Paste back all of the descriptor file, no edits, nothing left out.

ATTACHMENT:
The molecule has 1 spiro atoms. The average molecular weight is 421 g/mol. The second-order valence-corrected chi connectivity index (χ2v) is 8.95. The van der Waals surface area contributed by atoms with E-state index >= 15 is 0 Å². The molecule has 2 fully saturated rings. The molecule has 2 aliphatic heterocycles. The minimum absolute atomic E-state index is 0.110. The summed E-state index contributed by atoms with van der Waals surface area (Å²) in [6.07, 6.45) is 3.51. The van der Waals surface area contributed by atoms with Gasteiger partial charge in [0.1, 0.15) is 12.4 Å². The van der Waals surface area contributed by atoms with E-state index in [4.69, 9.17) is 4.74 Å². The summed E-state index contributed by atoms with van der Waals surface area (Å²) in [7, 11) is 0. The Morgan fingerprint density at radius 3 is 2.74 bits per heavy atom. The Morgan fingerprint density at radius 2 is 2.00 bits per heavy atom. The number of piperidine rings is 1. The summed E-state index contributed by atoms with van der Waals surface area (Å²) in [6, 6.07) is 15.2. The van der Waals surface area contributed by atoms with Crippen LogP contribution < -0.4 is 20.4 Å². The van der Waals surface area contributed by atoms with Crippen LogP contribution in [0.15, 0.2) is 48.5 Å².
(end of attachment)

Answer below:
The molecule has 1 spiro atoms. The average molecular weight is 421 g/mol. The second-order valence-corrected chi connectivity index (χ2v) is 8.95. The van der Waals surface area contributed by atoms with E-state index >= 15 is 0 Å². The molecule has 2 fully saturated rings. The molecule has 2 aliphatic heterocycles. The minimum absolute atomic E-state index is 0.110. The summed E-state index contributed by atoms with van der Waals surface area (Å²) in [6.07, 6.45) is 3.51. The van der Waals surface area contributed by atoms with Gasteiger partial charge in [0.1, 0.15) is 12.4 Å². The van der Waals surface area contributed by atoms with E-state index in [4.69, 9.17) is 4.74 Å². The summed E-state index contributed by atoms with van der Waals surface area (Å²) in [7, 11) is 0. The Morgan fingerprint density at radius 3 is 2.74 bits per heavy atom. The Morgan fingerprint density at radius 2 is 2.00 bits per heavy atom. The number of piperidine rings is 1. The summed E-state index contributed by atoms with van der Waals surface area (Å²) in [6, 6.07) is 15.2. The van der Waals surface area contributed by atoms with Crippen LogP contribution < -0.4 is 20.4 Å². The van der Waals surface area contributed by atoms with Crippen LogP contribution in [0.15, 0.2) is 48.5 Å².